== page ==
Superman's status as a high-powered Boy Scout might not seem to lend itself to complex stories, but the all-American superhero's unwavering moral sense in some ways makes him all the more prone to moral arguments, and though he's an alien, he's also subject to human emotion. Joe Kelly's 2001 story "What's So Funny About Truth, Justice & the American Way?" (Action Comics #775) dynamically engaged with the question of whether Superman's moral fuddy-duddiness should relegate him, in a time of darker and more complex comic-book storytelling, to the cultural backburner; now the story gets an adaptation as the DC Universe Animated Original Movie Superman vs. The Elite.
Following a knock-down, drag-out urban battle with Atomic Skull (Dee Bradley Baker), Superman (George Newbern, reprising the role) answers to world ambassadors, some of whom would rather see super-baddies slain than continually return to cause wholesale death and destruction. As if in answer, a new band of superheroes—or perhaps, superantiheroes—appears on the world stage: The Elite. Led by an archly funny, telekinetic Brit named Manchester Black (Robin Atkin Downes), the group includes energy-manipulating Coldcast (Catero Colbert), alcoholic magic-practitioner Hat (Andrew Kishino), and Menagerie (Melissa Disney), whose body can unleash aggressive beasties. But their superpowered novelties aren't the only reason these newcomers cause a sensation. They also promise to give the people the brand of justice they truly crave. “We’re not bound by lines on a map or political alliances or governing bodies of any kind,” says Black. And when they meet their enemies, The Elite are willing to terminate with extreme prejudice.
The conflict between The Elite's way of doing things and Superman's sets up a "might makes right" allegory wrestling with national and global politics as well as, on a more personal level, civilian tolerance of capital punishment. When Superman insists, “You can’t murder people and call yourselves heroes,” Manchester Black replies, “Why not? Your government does it all the time.” Black openly mocks the Man of Steel's “life of truth, justice, and the American military capitalist way.”As Superman's popularity wanes, so does his confidence about his role in human affairs. Lois Lane (Pauley Perrette), his wife and co-worker at the Daily Planet, offers support a friendly ear as he asks, “Do you think the world has moved on, to a place where I can’t follow?” Pressing the point are flare-ups between the nations of Bialya and Pokolistan, as well as the predicted return engagement of Atomic Skull. Can Superman prove that law and order trump vigilante vengeance? And can he survive an out-and-out battle with The Elite?
Kelly's update of his story works nicely, with plenty of opportunities for punch-packing action and a killer climax. The animation is not as stylish as the best of DCU Animation, but it has its moments (including a cool pop-art title sequence and a cartoon-within-a-cartoon segment that play with our perception of Superman as a simplistic square). It's fun to see the Super-bots play a significant supporting role in the story, and Dr. Light makes a cameo, but mostly Superman vs. The Elite focuses on fully serving its title characters, winningly voiced by stolid Newbern and loose-cutting Downes. While it's easy to guess who wins that match-up, our hero in red, white and blue does so in a surprising, even shocking fashion that's entirely to the point.
Superman vs. The Elite looks grand in its Blu-ray + DVD + Ultraviolet combo pack special edition from Warner. Color is especially eye-popping here, and the hi-def transfer yields a much sharper image than the standard-def DVD. Animation often shows some minor digital anomalies (most notably banding), and those aren't entirely banished here, but nothing distracts from the overall dynamic impression by this nicely calibrated image. Audio is even better, with a wall-rocking DTS-HD Master Audio 5.1 surround mix benefiting from robust LFE, smart placement, full-bodied music, and thunderous sound effects, as well as dialogue that's never less than clear.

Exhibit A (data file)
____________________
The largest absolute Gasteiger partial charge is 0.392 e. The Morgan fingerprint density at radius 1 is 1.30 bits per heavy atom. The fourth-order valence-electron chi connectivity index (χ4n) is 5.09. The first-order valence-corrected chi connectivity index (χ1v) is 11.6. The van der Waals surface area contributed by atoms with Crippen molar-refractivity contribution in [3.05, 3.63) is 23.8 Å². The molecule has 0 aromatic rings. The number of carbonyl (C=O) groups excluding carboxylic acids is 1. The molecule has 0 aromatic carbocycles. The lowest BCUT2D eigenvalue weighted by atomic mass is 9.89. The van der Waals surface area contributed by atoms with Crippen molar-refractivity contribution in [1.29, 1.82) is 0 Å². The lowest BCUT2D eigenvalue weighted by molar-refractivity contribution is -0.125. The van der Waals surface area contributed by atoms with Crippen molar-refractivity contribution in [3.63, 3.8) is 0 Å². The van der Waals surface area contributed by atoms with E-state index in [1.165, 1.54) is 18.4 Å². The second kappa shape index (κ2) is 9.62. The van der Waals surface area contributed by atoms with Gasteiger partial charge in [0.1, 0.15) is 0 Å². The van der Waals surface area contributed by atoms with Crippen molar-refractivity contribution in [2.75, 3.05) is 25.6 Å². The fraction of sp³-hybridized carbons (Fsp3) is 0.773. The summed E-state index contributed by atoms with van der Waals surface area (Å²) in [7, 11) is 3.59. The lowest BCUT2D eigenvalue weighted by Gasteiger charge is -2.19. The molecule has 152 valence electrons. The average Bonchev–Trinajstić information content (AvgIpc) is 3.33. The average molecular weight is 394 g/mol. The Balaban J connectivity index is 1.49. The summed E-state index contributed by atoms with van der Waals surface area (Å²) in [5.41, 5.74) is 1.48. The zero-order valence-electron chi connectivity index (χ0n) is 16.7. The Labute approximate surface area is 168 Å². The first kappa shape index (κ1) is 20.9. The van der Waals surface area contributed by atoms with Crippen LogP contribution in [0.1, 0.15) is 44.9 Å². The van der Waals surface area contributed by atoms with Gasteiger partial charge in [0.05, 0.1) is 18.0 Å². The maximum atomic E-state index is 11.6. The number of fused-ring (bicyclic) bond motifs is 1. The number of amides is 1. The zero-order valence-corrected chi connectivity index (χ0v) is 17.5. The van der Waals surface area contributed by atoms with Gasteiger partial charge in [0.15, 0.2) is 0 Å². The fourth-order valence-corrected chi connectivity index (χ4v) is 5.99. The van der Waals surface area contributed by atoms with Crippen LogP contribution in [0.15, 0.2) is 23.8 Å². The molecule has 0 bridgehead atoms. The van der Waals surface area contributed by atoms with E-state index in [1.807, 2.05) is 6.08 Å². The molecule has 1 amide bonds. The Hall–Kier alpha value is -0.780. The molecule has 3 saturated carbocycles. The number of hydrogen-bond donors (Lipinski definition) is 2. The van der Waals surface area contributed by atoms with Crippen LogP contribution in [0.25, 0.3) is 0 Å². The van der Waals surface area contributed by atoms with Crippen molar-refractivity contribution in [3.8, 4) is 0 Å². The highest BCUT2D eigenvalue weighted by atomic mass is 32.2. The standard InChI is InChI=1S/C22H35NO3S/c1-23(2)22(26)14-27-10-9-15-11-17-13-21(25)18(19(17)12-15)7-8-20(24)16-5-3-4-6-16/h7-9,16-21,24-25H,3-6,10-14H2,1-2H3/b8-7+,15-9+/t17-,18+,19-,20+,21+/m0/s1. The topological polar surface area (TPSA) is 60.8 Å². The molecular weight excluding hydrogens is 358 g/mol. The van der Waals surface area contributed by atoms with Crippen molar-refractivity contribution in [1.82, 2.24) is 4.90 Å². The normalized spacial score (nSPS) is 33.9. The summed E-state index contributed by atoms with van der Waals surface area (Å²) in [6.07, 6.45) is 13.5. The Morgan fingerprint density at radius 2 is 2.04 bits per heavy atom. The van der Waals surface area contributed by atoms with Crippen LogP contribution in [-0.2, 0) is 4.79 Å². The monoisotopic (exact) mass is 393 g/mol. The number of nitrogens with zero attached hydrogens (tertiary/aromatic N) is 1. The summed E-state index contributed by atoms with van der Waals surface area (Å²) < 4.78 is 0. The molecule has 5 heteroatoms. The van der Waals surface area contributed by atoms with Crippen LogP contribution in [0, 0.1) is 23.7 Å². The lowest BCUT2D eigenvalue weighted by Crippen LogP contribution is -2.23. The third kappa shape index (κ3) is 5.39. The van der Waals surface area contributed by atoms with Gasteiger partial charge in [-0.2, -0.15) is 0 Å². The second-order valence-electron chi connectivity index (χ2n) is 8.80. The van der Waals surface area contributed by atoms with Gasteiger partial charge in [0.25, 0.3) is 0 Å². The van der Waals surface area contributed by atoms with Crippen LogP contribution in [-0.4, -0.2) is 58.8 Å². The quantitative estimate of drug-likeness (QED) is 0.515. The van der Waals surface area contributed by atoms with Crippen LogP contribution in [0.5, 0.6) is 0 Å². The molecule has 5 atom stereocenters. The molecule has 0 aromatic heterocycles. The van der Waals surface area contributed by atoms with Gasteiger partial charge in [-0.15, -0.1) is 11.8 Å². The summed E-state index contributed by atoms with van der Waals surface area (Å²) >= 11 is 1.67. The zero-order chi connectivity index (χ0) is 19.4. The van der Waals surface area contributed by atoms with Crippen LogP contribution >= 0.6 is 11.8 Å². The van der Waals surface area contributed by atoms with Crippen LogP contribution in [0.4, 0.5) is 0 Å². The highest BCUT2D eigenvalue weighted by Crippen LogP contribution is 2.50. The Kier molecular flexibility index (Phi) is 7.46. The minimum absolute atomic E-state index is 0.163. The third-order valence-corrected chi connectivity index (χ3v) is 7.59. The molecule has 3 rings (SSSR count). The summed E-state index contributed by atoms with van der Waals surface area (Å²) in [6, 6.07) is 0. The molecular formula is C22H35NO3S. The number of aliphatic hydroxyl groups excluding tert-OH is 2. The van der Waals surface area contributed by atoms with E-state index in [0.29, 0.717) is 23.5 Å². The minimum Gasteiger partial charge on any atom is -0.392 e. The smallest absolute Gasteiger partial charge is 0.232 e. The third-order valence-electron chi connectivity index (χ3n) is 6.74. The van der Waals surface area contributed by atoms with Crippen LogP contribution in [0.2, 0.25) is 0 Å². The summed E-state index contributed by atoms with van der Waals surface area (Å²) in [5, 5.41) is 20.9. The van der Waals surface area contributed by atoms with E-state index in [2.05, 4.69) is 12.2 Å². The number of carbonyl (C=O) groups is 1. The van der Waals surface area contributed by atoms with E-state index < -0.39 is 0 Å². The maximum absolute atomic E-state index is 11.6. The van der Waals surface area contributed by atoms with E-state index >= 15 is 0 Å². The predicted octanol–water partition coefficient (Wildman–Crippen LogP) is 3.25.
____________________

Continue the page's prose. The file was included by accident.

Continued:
The extensive bonus features kick off with a fan-friendly audio commentary by Joe Kelly and Eddie Berganza. The pair discuss the story's origins in Kelly's comic book, how he chose to adapt it, and the film's themes.
“The Elite Unbound: No Rules, No Mercy” (14:30, HD) finds Kelly talking us through his inspirations for the story and, one by one, the characters that make up The Elite.
Alan Burnett’s Top Picks include two episodes from Superman: The Animated Series: “Brave New Metropolis” and “Warrior Queen” (both in SD).
“Superman and the Moral Debate” (17:24, HD) continues the tradition of DCU "think pieces," with Kelly; actor and USAF drill instructor Jaye Razor; DC Entertainment Creative Director, Animation Mike Carlin; Pepperdine University School of Law associate professor Gregory McNeal; and UCLA Anderson School of Management social psychologist Miguel Unzueta, Ph.D discussing the moral issues of the story.
Action Comics #775: “What’s So Funny About Truth, Justice and the American Way?” (HD) frustratingly supplies only a tantalizing excerpt of Kelly's original print story (you'll have to pony up for the rest).
The Upcoming Dark Knight Rises Theatrical Release Photo Gallery (HD) throws us a few production stills from the most anticipated film of the summer.
“A Sneak Peek at Batman: The Dark Knight Returns, Part I” (12:36, HD) teases the next DCU release, an epic one to be sure. Participants include executive producer, Bruce Timm, writer Bob Goodman, co-producer Alan Burnett, director Jay Oliva, Carlin, voice director Andrea Romano, Peter Weller, David Selby, Ariel Winter and Michael McKean.
Also here are archival "first looks" for “All-Star Superman” (10:47, HD) and “Superman/Batman: Public Enemies” (7:52, SD), as well as trailers for other DC products.
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